U.S. military spokesman Lt. Col. George Krivo said on Saturday that the Americans in Fallujah only fired after they had been "attacked from a truck by unknown forces."

    "Coalition forces," he said, "immediately returned fire and the subsequent engagement lasted approximately three hours. Regrettably during the incident extensive damage was done to the (Jordanian) hospital and several security personnel were killed, including eight Iraqis and one Jordanian national."

    The military, he said, wished "to express our deepest regret for this incident to the families who have lost loved ones and express our sincerest condolences."

    Relations between Fallujah's residents and U.S. forces in the area have been on a knife's edge since shortly after the city was captured in April. Friday's killings were certain to inflame the smoldering hatred of the American occupation.

    For the rest of Iraq, the incident was likely to stoke resentment of U.S. troops - already seen by some as trigger-happy and heavy-handed.

    On Saturday, some in Fallujah talked of revenge, while others suggested that paying blood money to the families of the victims, as U.S. forces had done in the past to mend relations with the city's conservative and deeply tribal residents, may not defuse the situation.

    Fallujah is part of the so-called Sunni triangle - a vast swath of land astride the Tigris and the Euphrates west and north of Baghdad - where the mainly Sunni Muslim population gave deposed dictator Saddam Hussein his strongest base of support during his 23-year rule.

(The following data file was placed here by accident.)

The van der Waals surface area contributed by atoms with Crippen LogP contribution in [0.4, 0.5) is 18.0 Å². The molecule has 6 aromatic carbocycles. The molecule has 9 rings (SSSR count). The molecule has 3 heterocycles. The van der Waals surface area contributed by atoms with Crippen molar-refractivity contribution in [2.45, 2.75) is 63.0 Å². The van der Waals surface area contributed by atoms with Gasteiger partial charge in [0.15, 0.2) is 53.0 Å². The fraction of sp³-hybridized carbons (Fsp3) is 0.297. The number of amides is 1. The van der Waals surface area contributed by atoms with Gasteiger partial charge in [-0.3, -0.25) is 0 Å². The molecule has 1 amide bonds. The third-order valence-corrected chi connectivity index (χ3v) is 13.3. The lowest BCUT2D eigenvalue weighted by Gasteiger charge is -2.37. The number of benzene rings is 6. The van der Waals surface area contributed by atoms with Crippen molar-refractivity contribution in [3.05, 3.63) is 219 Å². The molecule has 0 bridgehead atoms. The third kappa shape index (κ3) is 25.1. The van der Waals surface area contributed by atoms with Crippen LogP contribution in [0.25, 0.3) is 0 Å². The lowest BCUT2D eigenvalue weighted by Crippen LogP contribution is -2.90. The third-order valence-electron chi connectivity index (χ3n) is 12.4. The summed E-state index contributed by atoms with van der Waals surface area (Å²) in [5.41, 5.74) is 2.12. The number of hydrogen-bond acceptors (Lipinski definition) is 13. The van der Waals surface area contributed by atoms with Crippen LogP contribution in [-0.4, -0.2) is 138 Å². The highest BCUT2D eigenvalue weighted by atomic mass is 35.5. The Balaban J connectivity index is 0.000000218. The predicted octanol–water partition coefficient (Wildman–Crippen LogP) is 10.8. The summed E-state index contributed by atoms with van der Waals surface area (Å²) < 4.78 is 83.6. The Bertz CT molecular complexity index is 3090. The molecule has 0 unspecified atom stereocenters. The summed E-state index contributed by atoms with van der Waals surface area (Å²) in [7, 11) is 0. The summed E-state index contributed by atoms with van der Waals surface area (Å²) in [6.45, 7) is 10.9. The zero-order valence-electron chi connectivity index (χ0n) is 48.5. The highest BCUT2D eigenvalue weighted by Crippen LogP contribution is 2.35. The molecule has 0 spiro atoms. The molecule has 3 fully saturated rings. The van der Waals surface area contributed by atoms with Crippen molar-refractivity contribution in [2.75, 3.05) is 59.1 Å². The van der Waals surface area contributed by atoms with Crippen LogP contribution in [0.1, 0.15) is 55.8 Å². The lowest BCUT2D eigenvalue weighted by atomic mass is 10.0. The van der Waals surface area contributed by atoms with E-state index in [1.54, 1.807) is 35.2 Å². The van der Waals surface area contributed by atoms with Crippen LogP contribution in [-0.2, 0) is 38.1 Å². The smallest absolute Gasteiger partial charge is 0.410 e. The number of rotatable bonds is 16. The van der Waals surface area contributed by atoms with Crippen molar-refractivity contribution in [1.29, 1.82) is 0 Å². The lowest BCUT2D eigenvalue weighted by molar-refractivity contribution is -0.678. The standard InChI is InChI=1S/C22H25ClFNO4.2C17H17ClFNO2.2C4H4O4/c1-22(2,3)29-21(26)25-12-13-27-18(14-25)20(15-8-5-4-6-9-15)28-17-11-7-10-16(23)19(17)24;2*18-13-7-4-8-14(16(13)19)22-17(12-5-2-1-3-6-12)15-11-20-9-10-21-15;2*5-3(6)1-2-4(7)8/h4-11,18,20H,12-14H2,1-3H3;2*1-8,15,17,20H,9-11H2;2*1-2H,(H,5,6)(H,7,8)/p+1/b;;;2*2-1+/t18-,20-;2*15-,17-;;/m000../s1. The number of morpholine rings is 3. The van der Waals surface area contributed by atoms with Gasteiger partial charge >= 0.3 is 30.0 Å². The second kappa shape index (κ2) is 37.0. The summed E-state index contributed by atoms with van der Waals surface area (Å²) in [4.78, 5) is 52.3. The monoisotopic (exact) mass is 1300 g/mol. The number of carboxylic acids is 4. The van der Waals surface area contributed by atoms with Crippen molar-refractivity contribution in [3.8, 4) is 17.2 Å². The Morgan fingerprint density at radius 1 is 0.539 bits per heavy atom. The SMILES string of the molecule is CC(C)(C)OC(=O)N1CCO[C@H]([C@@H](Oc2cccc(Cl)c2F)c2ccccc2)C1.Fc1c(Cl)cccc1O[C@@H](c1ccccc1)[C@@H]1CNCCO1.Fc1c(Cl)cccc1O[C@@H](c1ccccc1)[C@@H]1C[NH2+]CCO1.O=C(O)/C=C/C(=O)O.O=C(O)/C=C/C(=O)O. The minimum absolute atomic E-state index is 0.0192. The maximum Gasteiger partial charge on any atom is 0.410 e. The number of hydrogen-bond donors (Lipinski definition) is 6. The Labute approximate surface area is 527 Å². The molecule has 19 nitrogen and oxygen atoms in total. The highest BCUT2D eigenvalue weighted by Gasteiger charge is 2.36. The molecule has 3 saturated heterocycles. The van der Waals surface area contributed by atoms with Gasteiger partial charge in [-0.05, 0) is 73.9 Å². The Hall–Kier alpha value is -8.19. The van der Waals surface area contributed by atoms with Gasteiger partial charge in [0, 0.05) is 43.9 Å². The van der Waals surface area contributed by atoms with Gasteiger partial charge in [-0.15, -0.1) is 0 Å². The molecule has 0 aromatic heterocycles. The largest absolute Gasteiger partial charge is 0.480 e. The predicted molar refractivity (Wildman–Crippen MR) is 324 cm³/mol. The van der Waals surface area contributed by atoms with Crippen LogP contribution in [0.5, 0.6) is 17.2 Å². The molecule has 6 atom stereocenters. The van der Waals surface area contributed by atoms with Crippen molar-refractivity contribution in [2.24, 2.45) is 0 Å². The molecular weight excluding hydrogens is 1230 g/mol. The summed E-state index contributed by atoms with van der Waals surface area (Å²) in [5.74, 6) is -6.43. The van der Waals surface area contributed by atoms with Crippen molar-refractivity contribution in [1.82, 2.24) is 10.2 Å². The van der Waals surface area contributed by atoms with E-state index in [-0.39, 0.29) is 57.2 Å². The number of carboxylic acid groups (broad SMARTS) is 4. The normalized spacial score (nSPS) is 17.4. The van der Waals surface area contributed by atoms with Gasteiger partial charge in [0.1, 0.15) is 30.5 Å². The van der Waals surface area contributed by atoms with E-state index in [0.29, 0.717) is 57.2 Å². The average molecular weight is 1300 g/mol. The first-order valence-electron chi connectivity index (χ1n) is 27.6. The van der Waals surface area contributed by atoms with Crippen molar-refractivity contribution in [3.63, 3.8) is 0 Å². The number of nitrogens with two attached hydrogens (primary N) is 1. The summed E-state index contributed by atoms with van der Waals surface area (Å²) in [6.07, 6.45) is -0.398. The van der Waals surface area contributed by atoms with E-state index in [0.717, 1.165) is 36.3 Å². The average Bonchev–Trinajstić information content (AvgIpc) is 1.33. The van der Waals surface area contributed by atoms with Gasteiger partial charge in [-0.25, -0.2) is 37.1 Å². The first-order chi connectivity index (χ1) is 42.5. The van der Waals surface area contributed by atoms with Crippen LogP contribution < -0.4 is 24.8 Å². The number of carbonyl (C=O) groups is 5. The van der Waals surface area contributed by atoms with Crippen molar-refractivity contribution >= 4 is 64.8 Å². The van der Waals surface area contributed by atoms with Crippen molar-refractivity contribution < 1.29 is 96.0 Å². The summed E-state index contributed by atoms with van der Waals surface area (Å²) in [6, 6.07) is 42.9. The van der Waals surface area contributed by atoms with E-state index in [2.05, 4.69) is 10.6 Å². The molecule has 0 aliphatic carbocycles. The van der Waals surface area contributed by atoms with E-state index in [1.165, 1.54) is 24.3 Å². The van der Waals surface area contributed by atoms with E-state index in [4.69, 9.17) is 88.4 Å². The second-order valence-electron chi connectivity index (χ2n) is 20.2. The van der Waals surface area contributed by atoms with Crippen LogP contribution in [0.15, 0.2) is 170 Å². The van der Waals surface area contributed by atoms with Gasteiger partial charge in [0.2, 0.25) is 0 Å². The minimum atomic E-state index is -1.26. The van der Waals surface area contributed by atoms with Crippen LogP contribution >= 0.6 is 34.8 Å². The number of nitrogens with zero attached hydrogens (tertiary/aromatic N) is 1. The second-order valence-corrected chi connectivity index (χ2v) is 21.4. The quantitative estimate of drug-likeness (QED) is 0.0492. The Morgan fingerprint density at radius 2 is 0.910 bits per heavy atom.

"Under normal circumstances, we would have started criminal proceedings against the Americans for negligent homicide," said Ali Jassim Habeeb, head the of the Fallujah chapter of the Iraqi Organization for the Defense of Civil Rights. "The Americans claim to be safeguarding laws and human rights, but in reality they follow double standards."

    As mourners assembled some in the crowd chanted: "There is no God but God, and America is the enemy of Allah."

    Taleb Hameed, a 30-year-old school teacher voiced outrage. "We want the Americans to leave our country because they have brought us only death," he said. "We are fed up with their apologies. We will continue our resistance."

    A black banner was strung across the front of the one-story headquarters of the Fallujah Protection Force, a 100-man, U.S.-trained paramilitary force to which the eight dead policemen belonged. The banner carried the names of the eight and declared: "The Fallujah Protection Force mourns the martyrdom of its members who have been killed at the hands of American forces."

    The force's chief, Police Maj. Ali Jassim Diyab, sought to "calm and console" his men in a meeting Saturday at the force's headquarters, according to force member Hamza Hamad.

    "They are volunteers who wanted to protect their city," Diyab said before the meeting. "What happened was a mistake by the Americans, but it will not affect the morale of our men."

    Diyab's seeming composure was not shared by many in Fallujah, a city where U.S. troops came under almost daily attacks for two months after soldiers opened fire in late April on crowds of protesters in the city, killing 18 and injuring 78. The Americans said they were fired at first.

    The Americans pulled out of their permanent positions in the city in early July, leaving the local police force in charge of security. The moved dramatically reduced the number of attacks inside the city, but resentment of the Americans continued to simmer.

    "We have had enough of the Americans killing us and then just saying 'Oh, sorry!"' said Salam Mohammed, 60, a Fallujah resident and a relative of some of the victims.

    U.S. troops who had been directing reconstruction and other projects from the Fallujah mayor's office in the heart of the city were not there Saturday. Police at the mayor's office said the Americans' absence was understandable given Friday's events.